#dayinthelife with SHELTER

USA Made



Today’s #dayinthelife spotlight is on SHELTER, a company offering well-crafted, beautiful, and thoughtful designs that are elegant, rustic, and timeless.  Karie Reinertson and Robert Maddox, owners of SHELTER, have diverse yet complementary talents of illustration, painting, architecture, environmental design, and sustainable design. Their mission, as free spirited as the makers, plays out an open story that offers a positive outcome no matter the path – “a collective of generalists tending towards towards these specializations: design, craft, painting, leather work, sewing, cabin building, woodworking, drawing, walks in beautiful settings, alchemy, the art of listening, and more. We’re adding to the list everyday.” Check out their interview below, plus REGISTER HERE for your chance at winning a SHELTER purse.



1. What’s the inspiration for your name?

The name SHELTER came about when my partner Rob and I wanted to start a design firm that would house all of our generalist interests. I like the feeling of SHELTER being a protective space for all of those interests.


2. What pushed you to start your own company?

I had been making apparel, handbags, and all sorts of other value-added products for most of my conscious life and when we were living in Vermont. When we moved to the mountains of North Carolina I had just decided to turn down a graduate program in Landscape Architecture at my dream school and felt like I wanted a new project that would focus all of my interests. Rob and I knew from the moment we met that we would work together, so we figured it was time to make that happen.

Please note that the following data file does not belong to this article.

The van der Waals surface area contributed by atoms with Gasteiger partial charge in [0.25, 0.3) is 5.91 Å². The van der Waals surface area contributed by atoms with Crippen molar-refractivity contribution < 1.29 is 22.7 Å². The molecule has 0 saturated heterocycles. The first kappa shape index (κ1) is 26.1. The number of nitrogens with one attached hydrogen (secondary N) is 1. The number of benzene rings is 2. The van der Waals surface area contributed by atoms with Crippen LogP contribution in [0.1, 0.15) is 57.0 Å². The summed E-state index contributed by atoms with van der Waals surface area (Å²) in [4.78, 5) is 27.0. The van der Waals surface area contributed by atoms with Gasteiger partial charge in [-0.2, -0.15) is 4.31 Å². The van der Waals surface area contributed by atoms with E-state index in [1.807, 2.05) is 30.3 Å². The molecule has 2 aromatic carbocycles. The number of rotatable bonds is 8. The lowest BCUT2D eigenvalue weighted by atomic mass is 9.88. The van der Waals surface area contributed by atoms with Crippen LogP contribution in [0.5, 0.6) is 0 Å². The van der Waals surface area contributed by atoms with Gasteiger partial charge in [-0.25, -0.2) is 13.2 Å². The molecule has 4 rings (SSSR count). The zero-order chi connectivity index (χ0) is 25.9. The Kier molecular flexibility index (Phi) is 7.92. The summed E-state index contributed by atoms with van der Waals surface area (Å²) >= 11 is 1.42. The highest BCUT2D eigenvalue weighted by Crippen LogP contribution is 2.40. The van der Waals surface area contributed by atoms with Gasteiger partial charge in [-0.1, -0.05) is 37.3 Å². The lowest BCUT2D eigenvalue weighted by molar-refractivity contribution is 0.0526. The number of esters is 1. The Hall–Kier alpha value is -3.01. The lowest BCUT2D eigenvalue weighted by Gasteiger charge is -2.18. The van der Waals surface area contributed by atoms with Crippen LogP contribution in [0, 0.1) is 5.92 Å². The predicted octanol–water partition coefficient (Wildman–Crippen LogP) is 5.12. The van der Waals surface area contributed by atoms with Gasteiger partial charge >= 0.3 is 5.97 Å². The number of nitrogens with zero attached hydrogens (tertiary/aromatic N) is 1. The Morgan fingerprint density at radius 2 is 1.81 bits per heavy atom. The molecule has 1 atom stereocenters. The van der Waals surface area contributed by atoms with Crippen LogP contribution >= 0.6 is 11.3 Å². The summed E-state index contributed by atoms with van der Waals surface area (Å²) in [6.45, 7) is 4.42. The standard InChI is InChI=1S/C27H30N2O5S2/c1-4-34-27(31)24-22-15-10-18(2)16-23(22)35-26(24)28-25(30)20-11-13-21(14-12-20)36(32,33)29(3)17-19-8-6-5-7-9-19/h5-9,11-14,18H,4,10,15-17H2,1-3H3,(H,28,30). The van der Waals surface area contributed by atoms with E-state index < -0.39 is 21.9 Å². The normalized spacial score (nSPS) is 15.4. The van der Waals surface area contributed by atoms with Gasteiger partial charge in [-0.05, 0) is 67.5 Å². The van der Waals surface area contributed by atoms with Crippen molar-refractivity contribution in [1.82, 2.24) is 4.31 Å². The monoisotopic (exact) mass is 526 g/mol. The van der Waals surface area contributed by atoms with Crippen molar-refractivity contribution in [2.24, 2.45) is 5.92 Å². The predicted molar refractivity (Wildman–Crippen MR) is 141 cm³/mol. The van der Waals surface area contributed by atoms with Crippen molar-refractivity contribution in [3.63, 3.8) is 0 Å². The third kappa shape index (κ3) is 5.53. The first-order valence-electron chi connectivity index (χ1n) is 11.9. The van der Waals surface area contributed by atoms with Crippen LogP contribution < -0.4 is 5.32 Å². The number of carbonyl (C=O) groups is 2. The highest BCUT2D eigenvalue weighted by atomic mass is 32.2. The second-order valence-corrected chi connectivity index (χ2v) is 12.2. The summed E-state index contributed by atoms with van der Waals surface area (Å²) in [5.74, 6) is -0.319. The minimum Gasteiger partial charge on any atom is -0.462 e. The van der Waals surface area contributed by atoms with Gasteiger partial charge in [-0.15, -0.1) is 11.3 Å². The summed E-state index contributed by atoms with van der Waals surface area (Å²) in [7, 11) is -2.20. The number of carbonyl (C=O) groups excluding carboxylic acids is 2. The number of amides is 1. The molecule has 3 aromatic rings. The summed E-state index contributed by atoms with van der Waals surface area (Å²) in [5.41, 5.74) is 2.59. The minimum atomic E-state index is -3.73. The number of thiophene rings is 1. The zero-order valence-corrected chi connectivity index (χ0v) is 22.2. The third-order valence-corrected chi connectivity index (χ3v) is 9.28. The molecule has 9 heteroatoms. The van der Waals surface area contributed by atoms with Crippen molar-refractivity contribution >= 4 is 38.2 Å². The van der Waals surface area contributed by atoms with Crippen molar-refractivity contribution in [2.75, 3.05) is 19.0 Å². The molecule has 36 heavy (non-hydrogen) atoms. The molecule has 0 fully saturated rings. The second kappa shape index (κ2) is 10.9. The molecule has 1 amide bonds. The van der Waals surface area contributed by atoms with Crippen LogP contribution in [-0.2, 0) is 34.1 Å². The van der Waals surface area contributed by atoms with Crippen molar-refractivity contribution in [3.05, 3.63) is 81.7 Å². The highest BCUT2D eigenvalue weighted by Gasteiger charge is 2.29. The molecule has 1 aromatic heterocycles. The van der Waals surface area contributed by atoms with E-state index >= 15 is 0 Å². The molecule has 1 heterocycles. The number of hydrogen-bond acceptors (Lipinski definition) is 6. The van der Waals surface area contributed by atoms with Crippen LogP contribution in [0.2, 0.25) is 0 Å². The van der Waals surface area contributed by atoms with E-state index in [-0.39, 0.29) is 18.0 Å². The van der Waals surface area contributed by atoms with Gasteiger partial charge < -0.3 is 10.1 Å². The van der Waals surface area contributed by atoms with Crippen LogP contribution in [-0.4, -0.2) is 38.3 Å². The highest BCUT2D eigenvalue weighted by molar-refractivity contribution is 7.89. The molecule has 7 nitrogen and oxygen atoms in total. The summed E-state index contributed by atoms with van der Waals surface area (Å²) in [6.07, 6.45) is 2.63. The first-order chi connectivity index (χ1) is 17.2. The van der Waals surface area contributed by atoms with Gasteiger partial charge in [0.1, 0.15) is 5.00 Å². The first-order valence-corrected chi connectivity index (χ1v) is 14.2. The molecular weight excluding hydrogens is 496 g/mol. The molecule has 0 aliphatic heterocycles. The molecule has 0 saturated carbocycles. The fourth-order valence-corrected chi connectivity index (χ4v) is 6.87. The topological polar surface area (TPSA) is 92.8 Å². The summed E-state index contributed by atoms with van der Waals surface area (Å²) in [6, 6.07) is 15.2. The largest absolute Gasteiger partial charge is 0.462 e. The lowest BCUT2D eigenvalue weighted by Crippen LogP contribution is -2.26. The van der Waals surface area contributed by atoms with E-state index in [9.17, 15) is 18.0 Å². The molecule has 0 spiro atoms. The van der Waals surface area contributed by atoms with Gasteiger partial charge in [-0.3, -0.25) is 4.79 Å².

3. Why did you choose your current product line?

I have always been drawn to the tactile qualities of leather and textiles.


4. Where do you grab your inspiration for new ideas?

Travel, nature, architecture.


5. What’s your goal for the company in the next 5 years…10 years?

Rob and I are opening a retail space in our studio (7 Brevard Rd, Asheville NC) named SHELTER COLLECTIVE on April 22nd which will feature many local and national designers, artists, and craftspeople. Beyond that, we hope to expand into a full service interdisciplinary design firm And build our own home, of course.


6. What is the biggest lesson you’ve learned so far in your journey?

Trust yourself. Each decision you make is not only a representation of your business, but of yourself.


7. What key component has made your business successful?

Presence, care for design, and connection with our customers.


8. Why is making by American hands important to you?

I feel fortunate that folks can see the items that they purchase being made and the care and time that goes into each product. They are helping to continue a long line of American art and craft by buying US made.


9. What ways have you benefited by focusing on “American-made”?

Many of our customers want to keep jobs here in America and feel closer to the products that they buy.


10. What message would you like to give American consumers?

When you buy from American designers and makers, not only are you supporting that one person or company, you are supporting the future of American design. It is something to be loved, respected and fortified.



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